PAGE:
Thus, sustainability requires that we look beyond the economics of short-run, self-interest to the broader set of issues affecting quality of life or human well being over time. Sustainability requires that we raise our economic thinking above short-run, self-interest to consider the long run health and productivity of the natural ecosystem, not just the optimum means by which it may be exploited for our short-run gratification. Sustainability requires that we broaden our economic thinking beyond self-interest to consider the well being of the community, or society, as a whole, not just the sum of the welfare of individuals who make up a community or society. The economics of self-interest is an important dimension of sustainability, but it is but one among three. Things ecological, social, and economic must be considered as complementing dimensions of the same whole, not as competing objectives that can be pursued separately.
The inadequacies of short-run economics in guiding long run decisions can be made clear through an illustration using fairly basic economics. The economic theory involved in this illustration may seem unduly burdensome to those not familiar with economics. But it’s important to understand that an appropriate interpretation of economic theory supports a sustainable use policy that is very different from the land use policies of the US today.
The illustration is based in production economics. Production economists relate production, or output, to the use of various production inputs through something they call a production function. Output is assumed to be “a function of” – a consequence of – the use of inputs. Inputs can be either classified as variable inputs or fixed inputs. Fixed inputs are those things that contribute to production, but are assumed to be fixed in quantity during a given time period. The amount of output within a given time period then will be determined by the amount of variable inputs applied. For example, in the case of crop production, for any given year, land is generally assumed a fixed input and fertilizer would be a typical variable input. The production or yield of the crop then is said to be a function of the amount of fertilizer applied.
All economically relevant production functions are characterized by three stages of production, although the first and third stages are rarely observed in actual practice. During both the first and second stages of production, as more variable inputs are applied production increases – more input results in more output. However, during the first stage of production, each additional unit of input results in more output than did the previous unit of input – output is increasing at an increasing rate.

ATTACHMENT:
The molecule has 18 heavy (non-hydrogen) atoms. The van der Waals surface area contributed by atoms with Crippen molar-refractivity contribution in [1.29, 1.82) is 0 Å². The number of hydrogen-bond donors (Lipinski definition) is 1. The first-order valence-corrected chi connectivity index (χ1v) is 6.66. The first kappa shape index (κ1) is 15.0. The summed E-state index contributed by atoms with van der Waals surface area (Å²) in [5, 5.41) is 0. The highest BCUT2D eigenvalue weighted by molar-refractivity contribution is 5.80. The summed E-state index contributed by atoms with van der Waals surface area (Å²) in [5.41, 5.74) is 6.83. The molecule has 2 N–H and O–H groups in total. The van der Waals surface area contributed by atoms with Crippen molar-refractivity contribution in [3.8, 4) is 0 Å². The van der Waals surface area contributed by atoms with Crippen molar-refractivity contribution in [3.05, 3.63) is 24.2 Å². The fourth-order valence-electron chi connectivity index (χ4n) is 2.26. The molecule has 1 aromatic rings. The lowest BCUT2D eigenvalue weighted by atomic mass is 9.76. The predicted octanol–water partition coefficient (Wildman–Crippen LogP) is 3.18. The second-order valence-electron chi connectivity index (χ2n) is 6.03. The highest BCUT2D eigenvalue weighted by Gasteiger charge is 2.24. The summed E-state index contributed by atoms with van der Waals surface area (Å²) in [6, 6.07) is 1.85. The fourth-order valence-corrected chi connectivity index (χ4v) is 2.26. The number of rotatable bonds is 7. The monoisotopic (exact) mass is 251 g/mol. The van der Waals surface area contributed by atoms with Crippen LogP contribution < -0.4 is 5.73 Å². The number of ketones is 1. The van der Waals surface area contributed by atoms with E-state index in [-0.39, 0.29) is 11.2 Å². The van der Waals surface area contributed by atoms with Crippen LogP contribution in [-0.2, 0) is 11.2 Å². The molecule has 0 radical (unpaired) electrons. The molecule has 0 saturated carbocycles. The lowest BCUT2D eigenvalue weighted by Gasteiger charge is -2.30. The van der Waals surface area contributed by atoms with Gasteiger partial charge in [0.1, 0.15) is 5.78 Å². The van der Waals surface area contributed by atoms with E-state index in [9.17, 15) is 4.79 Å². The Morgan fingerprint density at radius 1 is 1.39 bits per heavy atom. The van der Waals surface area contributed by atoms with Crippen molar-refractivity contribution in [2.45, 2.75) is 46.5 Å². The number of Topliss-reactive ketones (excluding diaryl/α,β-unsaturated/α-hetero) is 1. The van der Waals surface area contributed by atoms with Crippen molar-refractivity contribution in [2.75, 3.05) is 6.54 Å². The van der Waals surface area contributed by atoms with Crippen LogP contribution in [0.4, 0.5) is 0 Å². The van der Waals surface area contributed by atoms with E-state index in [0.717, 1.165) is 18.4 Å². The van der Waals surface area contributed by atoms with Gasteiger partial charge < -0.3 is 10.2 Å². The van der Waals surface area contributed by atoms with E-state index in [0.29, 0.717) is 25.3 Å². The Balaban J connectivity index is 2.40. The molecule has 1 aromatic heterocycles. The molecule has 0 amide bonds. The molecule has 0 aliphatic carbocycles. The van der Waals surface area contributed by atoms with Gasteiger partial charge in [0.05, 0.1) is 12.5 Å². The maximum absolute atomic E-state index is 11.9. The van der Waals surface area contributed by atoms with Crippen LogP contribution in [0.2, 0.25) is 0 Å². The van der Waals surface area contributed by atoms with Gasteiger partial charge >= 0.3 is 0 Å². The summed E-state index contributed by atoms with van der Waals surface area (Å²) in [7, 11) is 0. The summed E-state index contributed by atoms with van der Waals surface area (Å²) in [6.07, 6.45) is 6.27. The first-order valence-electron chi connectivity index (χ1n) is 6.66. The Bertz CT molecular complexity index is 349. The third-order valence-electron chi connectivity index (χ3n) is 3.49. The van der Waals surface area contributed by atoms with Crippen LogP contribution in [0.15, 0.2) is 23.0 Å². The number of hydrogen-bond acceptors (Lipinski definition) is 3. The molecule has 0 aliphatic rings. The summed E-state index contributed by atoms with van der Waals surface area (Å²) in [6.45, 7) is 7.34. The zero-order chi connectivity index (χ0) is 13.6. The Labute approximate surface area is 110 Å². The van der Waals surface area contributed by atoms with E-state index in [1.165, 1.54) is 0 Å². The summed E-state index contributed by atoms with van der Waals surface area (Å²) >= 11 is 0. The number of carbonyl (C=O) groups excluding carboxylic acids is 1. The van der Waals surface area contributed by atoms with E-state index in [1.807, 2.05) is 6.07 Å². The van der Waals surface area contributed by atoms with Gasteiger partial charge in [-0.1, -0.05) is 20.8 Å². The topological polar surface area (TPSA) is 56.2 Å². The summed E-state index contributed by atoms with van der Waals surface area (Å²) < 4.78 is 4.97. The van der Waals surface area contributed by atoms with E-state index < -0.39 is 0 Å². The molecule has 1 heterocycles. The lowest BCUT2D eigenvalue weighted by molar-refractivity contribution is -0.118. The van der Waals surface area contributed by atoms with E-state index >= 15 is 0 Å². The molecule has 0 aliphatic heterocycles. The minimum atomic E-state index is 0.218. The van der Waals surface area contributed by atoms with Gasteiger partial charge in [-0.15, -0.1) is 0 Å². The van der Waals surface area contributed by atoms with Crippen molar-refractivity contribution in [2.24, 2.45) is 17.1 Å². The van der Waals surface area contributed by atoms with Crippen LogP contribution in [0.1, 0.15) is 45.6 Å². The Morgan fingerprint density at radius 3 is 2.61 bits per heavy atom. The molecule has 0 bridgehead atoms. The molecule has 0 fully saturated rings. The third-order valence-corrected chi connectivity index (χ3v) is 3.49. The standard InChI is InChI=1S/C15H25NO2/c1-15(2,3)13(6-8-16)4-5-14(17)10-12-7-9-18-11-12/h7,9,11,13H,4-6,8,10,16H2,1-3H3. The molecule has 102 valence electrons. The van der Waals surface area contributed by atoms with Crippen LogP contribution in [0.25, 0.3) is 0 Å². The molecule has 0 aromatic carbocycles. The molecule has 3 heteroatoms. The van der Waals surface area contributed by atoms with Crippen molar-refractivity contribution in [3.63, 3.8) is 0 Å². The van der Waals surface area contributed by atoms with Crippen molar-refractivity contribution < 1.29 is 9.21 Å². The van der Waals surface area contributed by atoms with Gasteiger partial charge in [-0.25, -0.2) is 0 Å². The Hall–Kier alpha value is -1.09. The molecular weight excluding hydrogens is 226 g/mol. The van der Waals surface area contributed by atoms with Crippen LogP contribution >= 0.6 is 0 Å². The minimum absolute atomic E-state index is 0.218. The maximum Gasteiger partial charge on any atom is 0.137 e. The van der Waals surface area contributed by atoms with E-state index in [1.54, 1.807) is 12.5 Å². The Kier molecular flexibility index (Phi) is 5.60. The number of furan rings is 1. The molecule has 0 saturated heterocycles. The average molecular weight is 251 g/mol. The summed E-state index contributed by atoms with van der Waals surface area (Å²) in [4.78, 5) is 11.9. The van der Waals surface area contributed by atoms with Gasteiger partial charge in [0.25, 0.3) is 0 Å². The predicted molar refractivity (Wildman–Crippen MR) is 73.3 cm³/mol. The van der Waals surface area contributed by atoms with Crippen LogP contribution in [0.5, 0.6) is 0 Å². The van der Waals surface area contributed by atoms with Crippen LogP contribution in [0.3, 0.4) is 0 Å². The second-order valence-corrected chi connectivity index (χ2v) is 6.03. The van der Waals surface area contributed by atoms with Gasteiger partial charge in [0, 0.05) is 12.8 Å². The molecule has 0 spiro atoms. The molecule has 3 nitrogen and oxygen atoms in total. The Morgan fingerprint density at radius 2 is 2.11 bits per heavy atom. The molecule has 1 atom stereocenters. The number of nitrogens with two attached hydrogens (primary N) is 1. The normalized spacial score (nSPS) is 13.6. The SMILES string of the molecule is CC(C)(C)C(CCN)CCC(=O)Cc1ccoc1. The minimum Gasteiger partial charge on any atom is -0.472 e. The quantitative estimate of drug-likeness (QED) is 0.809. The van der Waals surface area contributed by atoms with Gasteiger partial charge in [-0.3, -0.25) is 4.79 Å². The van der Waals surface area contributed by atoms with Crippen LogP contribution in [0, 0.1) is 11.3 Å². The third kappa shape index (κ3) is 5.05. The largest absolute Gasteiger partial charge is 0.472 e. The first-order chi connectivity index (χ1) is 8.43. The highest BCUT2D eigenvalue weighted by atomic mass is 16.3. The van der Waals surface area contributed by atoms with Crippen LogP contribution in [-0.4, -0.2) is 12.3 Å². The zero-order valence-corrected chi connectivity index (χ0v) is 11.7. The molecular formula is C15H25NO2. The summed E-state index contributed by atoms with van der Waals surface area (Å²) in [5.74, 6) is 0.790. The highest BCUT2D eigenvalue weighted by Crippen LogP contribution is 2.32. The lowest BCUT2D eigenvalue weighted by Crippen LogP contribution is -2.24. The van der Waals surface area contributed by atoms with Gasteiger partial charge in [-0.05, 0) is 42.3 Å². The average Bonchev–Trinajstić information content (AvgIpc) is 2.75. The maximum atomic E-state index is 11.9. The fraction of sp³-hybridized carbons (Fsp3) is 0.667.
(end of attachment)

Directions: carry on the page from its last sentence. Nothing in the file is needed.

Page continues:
If it is profitable to produce at all, it will be profitable to increase input use until the end of the first stage – to increase inputs as long as each added input results in more output than did the previous unit. In some cases, money to purchase variable inputs may be limited. In such cases, it would be better to let some of the fixed input go unused than to limit the use of inputs to some point in the first stage of production. For example, it would be more profitable to let some of the land remain idle than to limit the amount of fertilizer per acre to some point in stage one of production. As long as production is in stage one, increased yields from applying more fertilizer to fewer acres would more than offset reduced yields from farming fewer acres.
At the beginning of stage two, each additional unit of inputs still adds to total output, but begins increasing output by a smaller increment than did the previous unit of input/Output is still increasing, but at a decreasing rate. It may be profitable to continue increasing input use during stage two, but only so long as the value of each incremental increase in output exceeds the cost of an additional unit of input needed to produce it. So the optimum amount of inputs used will depend on the added amount of output per additional input, price received for the output, and cost for inputs. Higher prices received for the output and lower costs of inputs increase the optimum level of input use and consequently the optimum level of output. For example, if corn prices are high and fertilizer costs are low, it will be profitable to apply more fertilizer and produce more corn per acre than if corn prices are low and fertilizer costs are high.
The third stage of production begins at the point where additional quantities of variable input result in decreases, rather than increases, in output or production. This stage of production may not seem too logical when applying fertilizer to a crop in a field, but it would be obvious if you were trying to raise a corn crop in a flower pot. At some point, the added fertilizer will begin to inhibit growth and may actually kill the plants rather than nourish them. At any point in stage three, it would be more profitable to use less, rather than more, variable inputs per unit of fixed input – as less input would result in more output. In other words, beyond this point, production can be increased only by using more of the “fixed” input. In case of crops, beyond stage two, production can be increased only by cultivating more land.